IFSC Botswana this week met South African businesses in a bid to sensitise them about its activities and tell them why they should set up in the country.
The team, led by Acting Chief Executive Officer, Letsebe Sejoe, together with officials of the Ministry of Trade and Industry, including minister Dorcas Makgato- Malesu, held open discussions in Johannesburg where investors were given a country brief and advantages of investing here.
Presenting on the overview of his organisation, Sejoe said the IFSC is a ploy by Botswana government to turn the country into a world class financial and business services hub.
“The advantages of setting up here is that companies get a discounted corporate tax rate of 15 percent and there are exemptions from CGT, WHT and Zero rating for VAT,” said Sejoe.
The other advantage is that there are no foreign company ownership restrictions. IFSC also allows companies the ability to denominate share capital in any major internationally convertible currency (US dollar, the Euro, the Pound and the Rand).
The IFSC came about by way of amendment to Income Tax Act and currently there are 45 companies domiciled here ranging from banking, insurance, asset management to tourism.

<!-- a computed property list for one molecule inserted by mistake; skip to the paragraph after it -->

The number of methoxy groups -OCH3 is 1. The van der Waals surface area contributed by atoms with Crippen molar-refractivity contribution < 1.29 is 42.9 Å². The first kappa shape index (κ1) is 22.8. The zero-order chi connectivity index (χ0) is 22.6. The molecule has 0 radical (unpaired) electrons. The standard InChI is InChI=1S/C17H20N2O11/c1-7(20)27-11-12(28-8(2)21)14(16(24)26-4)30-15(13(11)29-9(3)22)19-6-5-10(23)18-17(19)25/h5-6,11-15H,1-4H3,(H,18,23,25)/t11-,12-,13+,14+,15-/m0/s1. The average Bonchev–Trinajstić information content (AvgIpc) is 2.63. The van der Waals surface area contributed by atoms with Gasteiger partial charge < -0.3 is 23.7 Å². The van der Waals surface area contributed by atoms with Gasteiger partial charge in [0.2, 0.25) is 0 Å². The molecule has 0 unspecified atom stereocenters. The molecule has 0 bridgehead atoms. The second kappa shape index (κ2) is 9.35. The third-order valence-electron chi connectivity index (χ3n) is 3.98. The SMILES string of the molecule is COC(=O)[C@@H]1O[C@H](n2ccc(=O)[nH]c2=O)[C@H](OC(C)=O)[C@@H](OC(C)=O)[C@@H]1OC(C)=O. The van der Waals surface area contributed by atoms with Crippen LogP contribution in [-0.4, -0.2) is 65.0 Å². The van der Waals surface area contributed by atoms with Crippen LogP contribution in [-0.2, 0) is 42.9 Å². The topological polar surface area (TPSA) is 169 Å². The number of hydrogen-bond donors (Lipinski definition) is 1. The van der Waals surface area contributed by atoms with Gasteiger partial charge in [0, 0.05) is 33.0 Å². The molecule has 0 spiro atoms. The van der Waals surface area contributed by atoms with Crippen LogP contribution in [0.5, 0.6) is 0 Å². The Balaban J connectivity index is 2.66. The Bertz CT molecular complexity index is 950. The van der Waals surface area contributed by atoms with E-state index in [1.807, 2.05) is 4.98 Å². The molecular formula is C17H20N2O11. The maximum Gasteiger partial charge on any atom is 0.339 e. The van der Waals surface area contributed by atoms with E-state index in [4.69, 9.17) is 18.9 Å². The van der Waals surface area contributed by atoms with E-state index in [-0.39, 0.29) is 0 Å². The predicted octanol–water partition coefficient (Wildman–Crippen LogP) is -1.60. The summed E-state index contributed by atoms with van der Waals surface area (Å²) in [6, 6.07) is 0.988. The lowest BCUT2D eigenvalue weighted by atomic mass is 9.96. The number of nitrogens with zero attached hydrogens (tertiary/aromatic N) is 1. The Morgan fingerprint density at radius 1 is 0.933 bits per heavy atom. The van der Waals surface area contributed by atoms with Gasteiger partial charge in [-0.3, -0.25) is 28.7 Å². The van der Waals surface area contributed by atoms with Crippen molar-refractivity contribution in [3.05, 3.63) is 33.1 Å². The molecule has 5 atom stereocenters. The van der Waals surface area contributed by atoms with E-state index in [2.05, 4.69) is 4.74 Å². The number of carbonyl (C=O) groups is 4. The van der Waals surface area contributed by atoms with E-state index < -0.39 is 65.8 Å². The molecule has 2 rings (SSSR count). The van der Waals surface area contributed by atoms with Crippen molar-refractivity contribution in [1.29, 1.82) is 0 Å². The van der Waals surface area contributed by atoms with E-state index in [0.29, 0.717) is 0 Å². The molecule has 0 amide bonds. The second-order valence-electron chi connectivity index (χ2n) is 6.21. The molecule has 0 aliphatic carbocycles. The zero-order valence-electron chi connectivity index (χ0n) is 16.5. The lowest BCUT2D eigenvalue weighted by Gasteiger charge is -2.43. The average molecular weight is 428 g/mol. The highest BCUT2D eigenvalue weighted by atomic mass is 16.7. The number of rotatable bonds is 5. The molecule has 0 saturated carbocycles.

Sejoe said most of the banking companies accredited under the IFSC are originally from Zimbabwe although there are many South African financial institutions operating in Botswana, but not members of the IFSC.
Some of the South African brands doing business in Botswana and across Africa include Investec, FNB, Stanbic, Sanlam and Absa.
Botswana High Commissioner to South Africa, Kenny Kapinga, urged the South African businesses to join the Friends of Botswana organisation.
“Opportunities are still open. Most of you are not strangers to Botswana and I urge you to join an organisation called Friends of Botswana,” he said.
The largest joint venture to date between South African companies within the country is De Beers and government of Botswana, where they own 50 percent each in Debswana Diamond Company.